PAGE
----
Transformative deal expands Google’s Chicago presence
Google is buying the iconic James R. Thompson Center in the heart of Chicago, deepening its ties to the state of Illinois and underscoring the city’s prominence as a tech leader. By investing in Chicago, Google is committing to growing its long-term presence in the city, where it currently employs 1,800 people. Once owned by the State of Illinois, the Thompson Center previously housed many State offices.
“This transformative agreement will save our taxpayers nearly a billion dollars over the next thirty years – and further Chicago’s reputation as one of the great tech hubs not just of the United States, but of the world,” said Illinois Governor JB Pritzker. “If you want to grow your tech company, look no further than the Windy City.”
This deal emphasizes Chicago’s position as a global tech hub. With everything from scrappy startups, to global leaders such as Salesforce, Meta and Amazon bringing their operations and jobs to Chicago, the city has become one of the nation’s top tech centers. Tech companies in the city more than doubled their profits from 2020 to 2021, and more than 60 companies have expanded in 2022 alone.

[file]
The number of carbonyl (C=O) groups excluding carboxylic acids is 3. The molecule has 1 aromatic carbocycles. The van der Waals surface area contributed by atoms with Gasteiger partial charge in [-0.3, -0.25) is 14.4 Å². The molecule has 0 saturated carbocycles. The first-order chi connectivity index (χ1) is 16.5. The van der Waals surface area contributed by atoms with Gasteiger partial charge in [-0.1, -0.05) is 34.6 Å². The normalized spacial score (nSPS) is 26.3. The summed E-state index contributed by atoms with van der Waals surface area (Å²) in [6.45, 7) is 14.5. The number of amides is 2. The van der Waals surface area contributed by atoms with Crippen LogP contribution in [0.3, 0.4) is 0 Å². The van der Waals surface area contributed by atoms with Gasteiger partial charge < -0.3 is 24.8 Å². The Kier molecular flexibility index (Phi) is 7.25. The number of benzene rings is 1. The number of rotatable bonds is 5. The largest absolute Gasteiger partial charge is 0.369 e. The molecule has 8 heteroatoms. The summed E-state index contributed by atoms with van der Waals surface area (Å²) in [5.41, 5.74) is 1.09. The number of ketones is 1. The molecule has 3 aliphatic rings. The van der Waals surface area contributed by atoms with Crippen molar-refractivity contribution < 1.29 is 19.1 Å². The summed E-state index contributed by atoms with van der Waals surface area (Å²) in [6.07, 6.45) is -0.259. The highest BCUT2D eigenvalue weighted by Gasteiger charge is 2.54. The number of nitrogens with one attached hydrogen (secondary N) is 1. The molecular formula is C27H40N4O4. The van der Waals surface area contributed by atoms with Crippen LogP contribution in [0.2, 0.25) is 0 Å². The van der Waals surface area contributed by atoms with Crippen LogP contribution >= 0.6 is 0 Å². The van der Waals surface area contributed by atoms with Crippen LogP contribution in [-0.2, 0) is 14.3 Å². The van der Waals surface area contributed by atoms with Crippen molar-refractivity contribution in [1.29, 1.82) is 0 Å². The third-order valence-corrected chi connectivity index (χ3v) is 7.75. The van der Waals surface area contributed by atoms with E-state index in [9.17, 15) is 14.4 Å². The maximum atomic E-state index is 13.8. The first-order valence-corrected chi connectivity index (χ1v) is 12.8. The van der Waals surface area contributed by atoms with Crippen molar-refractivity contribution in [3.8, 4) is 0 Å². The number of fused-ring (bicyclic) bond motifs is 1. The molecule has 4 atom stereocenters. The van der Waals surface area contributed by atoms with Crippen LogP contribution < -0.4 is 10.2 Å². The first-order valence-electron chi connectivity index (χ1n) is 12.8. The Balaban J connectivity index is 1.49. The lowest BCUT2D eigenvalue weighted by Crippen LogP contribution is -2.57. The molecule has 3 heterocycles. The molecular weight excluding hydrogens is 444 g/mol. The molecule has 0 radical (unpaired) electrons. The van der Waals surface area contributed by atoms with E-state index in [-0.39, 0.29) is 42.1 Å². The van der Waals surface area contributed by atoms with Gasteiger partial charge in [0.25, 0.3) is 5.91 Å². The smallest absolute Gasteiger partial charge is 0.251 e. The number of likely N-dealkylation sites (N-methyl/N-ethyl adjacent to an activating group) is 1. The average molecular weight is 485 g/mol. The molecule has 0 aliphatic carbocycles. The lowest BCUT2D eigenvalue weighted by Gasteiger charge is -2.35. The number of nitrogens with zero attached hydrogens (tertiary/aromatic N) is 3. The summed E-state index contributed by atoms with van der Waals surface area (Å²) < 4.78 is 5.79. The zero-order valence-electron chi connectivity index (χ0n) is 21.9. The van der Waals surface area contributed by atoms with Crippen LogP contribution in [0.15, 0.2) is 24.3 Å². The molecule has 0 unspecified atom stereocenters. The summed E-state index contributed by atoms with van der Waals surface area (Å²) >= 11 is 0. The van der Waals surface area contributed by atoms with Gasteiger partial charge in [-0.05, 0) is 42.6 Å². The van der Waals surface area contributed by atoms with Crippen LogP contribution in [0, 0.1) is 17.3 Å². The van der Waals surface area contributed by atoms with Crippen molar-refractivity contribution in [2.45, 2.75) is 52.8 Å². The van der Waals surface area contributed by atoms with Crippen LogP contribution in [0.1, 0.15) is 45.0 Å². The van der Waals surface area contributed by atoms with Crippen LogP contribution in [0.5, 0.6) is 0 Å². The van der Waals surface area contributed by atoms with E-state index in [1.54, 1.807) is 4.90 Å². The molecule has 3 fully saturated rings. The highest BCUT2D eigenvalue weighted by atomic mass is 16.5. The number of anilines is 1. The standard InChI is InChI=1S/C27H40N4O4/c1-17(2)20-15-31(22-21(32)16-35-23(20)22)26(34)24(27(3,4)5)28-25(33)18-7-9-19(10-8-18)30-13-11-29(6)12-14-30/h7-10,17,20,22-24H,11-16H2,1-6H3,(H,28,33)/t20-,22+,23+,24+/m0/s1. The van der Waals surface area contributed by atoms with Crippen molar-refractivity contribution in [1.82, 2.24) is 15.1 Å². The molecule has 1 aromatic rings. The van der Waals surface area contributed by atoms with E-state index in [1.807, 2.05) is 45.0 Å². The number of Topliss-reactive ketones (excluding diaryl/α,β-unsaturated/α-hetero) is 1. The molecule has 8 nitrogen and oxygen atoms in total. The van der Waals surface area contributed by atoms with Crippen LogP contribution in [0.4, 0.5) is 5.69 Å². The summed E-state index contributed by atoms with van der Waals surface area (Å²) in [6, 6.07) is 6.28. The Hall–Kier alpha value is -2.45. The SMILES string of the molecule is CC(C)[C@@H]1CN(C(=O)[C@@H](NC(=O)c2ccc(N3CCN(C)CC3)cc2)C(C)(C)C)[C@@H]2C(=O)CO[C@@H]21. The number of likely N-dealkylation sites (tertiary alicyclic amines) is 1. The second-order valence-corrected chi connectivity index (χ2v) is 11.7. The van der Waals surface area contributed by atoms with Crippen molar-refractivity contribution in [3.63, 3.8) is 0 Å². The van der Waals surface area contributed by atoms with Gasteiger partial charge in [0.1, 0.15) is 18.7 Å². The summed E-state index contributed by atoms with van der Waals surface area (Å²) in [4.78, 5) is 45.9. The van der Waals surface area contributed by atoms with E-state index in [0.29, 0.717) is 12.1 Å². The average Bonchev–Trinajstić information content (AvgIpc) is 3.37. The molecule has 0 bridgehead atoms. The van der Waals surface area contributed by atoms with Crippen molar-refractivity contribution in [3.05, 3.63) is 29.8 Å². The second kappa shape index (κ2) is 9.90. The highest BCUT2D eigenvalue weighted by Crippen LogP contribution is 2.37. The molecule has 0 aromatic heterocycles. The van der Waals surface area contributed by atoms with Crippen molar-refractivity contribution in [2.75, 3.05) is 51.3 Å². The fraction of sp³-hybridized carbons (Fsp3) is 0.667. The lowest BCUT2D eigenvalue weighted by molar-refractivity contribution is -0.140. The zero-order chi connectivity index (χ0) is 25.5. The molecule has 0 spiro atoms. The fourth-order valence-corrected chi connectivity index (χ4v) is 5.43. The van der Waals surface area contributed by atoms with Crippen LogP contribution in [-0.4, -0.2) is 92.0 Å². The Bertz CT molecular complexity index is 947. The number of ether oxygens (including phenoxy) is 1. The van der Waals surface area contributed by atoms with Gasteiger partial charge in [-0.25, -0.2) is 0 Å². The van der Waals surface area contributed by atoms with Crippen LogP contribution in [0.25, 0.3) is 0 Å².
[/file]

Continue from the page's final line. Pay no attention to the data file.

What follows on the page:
“The Thompson Center gives us a presence in the central business district, enabling us to get in on the ground floor of revitalizing the Loop with its unparalleled access to public transit, which is so important to today’s hybrid workforce,” said Karen Sauder, President of Global Clients and Agency Solutions and Site Lead of Google in Chicago. “This will help our business, our product development and create a great environment for our employees. We’re proud to continue being an active part of Chicago’s diverse and vibrant community.”
The James R. Thompson Center is the only place in Chicago where all six L train lines connect, serving as the intersection between the city’s North, South, and West sides. Since long before the State put the building up for sale in 2019, historians, architecture enthusiasts and activists alike have argued for the building’s preservation. In need of substantial renovations, the building was listed as one of the most endangered places in Chicago, but it wasn’t old enough to earn the “landmark” status.
Three years later, the building’s future has been decided with a boost from one of the world’s pre-eminent technology companies. In 2020, Google’s employees in Chicago supported over 4,600 indirect jobs in Illinois, for a total economic impact of $2 billion. Once renovated to a Class A environmentally friendly office building, Google intends to begin occupying the Thompson Center in 2026.
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